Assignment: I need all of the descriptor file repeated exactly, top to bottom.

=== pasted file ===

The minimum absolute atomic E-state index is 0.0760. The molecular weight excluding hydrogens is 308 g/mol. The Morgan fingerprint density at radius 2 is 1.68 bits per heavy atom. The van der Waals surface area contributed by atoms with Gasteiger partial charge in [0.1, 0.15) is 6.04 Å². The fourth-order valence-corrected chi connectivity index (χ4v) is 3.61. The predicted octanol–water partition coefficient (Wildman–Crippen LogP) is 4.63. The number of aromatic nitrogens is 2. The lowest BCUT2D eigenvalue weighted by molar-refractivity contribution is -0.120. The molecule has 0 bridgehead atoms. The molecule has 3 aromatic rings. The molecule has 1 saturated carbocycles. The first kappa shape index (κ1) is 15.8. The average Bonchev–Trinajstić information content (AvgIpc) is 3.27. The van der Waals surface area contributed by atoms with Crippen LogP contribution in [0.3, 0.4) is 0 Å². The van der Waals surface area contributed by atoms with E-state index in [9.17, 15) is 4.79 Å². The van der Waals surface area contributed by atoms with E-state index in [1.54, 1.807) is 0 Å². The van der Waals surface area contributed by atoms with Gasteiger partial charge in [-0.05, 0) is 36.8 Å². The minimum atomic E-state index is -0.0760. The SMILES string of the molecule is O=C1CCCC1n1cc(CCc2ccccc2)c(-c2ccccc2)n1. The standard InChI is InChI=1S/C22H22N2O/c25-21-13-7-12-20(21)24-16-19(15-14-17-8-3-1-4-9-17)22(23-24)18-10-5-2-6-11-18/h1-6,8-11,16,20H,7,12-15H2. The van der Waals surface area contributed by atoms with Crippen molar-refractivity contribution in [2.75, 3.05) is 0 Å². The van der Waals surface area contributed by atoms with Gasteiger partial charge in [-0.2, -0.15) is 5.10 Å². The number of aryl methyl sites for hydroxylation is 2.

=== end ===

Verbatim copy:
The minimum absolute atomic E-state index is 0.0760. The molecular weight excluding hydrogens is 308 g/mol. The Morgan fingerprint density at radius 2 is 1.68 bits per heavy atom. The van der Waals surface area contributed by atoms with Gasteiger partial charge in [0.1, 0.15) is 6.04 Å². The fourth-order valence-corrected chi connectivity index (χ4v) is 3.61. The predicted octanol–water partition coefficient (Wildman–Crippen LogP) is 4.63. The number of aromatic nitrogens is 2. The lowest BCUT2D eigenvalue weighted by molar-refractivity contribution is -0.120. The molecule has 0 bridgehead atoms. The molecule has 3 aromatic rings. The molecule has 1 saturated carbocycles. The first kappa shape index (κ1) is 15.8. The average Bonchev–Trinajstić information content (AvgIpc) is 3.27. The van der Waals surface area contributed by atoms with Crippen LogP contribution in [0.3, 0.4) is 0 Å². The van der Waals surface area contributed by atoms with E-state index in [9.17, 15) is 4.79 Å². The van der Waals surface area contributed by atoms with E-state index in [1.54, 1.807) is 0 Å². The van der Waals surface area contributed by atoms with Gasteiger partial charge in [-0.05, 0) is 36.8 Å². The minimum atomic E-state index is -0.0760. The SMILES string of the molecule is O=C1CCCC1n1cc(CCc2ccccc2)c(-c2ccccc2)n1. The standard InChI is InChI=1S/C22H22N2O/c25-21-13-7-12-20(21)24-16-19(15-14-17-8-3-1-4-9-17)22(23-24)18-10-5-2-6-11-18/h1-6,8-11,16,20H,7,12-15H2. The van der Waals surface area contributed by atoms with Crippen molar-refractivity contribution in [2.75, 3.05) is 0 Å². The van der Waals surface area contributed by atoms with Gasteiger partial charge in [-0.2, -0.15) is 5.10 Å². The number of aryl methyl sites for hydroxylation is 2.